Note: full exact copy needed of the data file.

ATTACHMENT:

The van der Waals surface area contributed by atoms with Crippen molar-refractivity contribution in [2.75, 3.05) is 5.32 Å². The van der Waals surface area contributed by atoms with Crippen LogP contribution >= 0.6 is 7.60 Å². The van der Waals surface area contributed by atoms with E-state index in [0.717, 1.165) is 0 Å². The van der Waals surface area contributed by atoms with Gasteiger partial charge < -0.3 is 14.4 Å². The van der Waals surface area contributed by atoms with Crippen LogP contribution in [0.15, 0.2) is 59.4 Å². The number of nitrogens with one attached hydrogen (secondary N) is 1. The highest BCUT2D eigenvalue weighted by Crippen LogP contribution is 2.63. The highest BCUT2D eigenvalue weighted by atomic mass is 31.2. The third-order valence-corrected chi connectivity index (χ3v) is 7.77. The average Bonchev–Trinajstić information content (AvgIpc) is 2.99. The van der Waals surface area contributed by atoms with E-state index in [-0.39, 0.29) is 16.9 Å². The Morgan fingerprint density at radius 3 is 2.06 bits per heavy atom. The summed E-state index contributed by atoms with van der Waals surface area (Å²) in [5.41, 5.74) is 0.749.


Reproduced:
The van der Waals surface area contributed by atoms with Crippen molar-refractivity contribution in [2.75, 3.05) is 5.32 Å². The van der Waals surface area contributed by atoms with Crippen LogP contribution >= 0.6 is 7.60 Å². The van der Waals surface area contributed by atoms with E-state index in [0.717, 1.165) is 0 Å². The van der Waals surface area contributed by atoms with Gasteiger partial charge < -0.3 is 14.4 Å². The van der Waals surface area contributed by atoms with Crippen LogP contribution in [0.15, 0.2) is 59.4 Å². The number of nitrogens with one attached hydrogen (secondary N) is 1. The highest BCUT2D eigenvalue weighted by Crippen LogP contribution is 2.63. The highest BCUT2D eigenvalue weighted by atomic mass is 31.2. The third-order valence-corrected chi connectivity index (χ3v) is 7.77. The average Bonchev–Trinajstić information content (AvgIpc) is 2.99. The van der Waals surface area contributed by atoms with E-state index in [-0.39, 0.29) is 16.9 Å². The Morgan fingerprint density at radius 3 is 2.06 bits per heavy atom. The summed E-state index contributed by atoms with van der Waals surface area (Å²) in [5.41, 5.74) is 0.749.